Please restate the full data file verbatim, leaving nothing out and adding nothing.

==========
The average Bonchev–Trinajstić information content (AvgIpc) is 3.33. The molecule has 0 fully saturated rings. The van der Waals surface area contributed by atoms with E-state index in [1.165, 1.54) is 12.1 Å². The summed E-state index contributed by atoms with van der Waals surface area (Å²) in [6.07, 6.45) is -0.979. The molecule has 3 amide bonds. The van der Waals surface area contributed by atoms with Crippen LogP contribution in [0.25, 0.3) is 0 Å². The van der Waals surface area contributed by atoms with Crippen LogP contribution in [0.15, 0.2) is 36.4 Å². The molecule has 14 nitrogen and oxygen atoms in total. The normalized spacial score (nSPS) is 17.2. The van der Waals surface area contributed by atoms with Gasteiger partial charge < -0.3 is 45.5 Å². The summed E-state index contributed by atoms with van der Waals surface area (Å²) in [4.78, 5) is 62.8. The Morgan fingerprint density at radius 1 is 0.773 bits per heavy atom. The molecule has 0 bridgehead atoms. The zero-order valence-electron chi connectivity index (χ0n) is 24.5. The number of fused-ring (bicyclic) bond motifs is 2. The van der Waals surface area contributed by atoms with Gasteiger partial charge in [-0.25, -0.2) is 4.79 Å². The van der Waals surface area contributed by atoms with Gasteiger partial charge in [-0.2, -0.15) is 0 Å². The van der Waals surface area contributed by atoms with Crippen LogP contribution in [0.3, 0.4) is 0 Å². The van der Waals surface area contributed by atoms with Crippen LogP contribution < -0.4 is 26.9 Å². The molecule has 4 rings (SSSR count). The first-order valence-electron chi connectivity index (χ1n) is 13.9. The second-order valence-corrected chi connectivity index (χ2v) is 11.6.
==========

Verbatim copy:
The average Bonchev–Trinajstić information content (AvgIpc) is 3.33. The molecule has 0 fully saturated rings. The van der Waals surface area contributed by atoms with E-state index in [1.165, 1.54) is 12.1 Å². The summed E-state index contributed by atoms with van der Waals surface area (Å²) in [6.07, 6.45) is -0.979. The molecule has 3 amide bonds. The van der Waals surface area contributed by atoms with Crippen LogP contribution in [0.25, 0.3) is 0 Å². The van der Waals surface area contributed by atoms with Crippen LogP contribution in [0.15, 0.2) is 36.4 Å². The molecule has 14 nitrogen and oxygen atoms in total. The normalized spacial score (nSPS) is 17.2. The van der Waals surface area contributed by atoms with Gasteiger partial charge < -0.3 is 45.5 Å². The summed E-state index contributed by atoms with van der Waals surface area (Å²) in [4.78, 5) is 62.8. The Morgan fingerprint density at radius 1 is 0.773 bits per heavy atom. The molecule has 0 bridgehead atoms. The zero-order valence-electron chi connectivity index (χ0n) is 24.5. The number of fused-ring (bicyclic) bond motifs is 2. The van der Waals surface area contributed by atoms with Gasteiger partial charge in [-0.25, -0.2) is 4.79 Å². The van der Waals surface area contributed by atoms with Gasteiger partial charge in [-0.2, -0.15) is 0 Å². The van der Waals surface area contributed by atoms with Crippen LogP contribution in [0.3, 0.4) is 0 Å². The van der Waals surface area contributed by atoms with Crippen LogP contribution < -0.4 is 26.9 Å². The molecule has 4 rings (SSSR count). The first-order valence-electron chi connectivity index (χ1n) is 13.9. The second-order valence-corrected chi connectivity index (χ2v) is 11.6.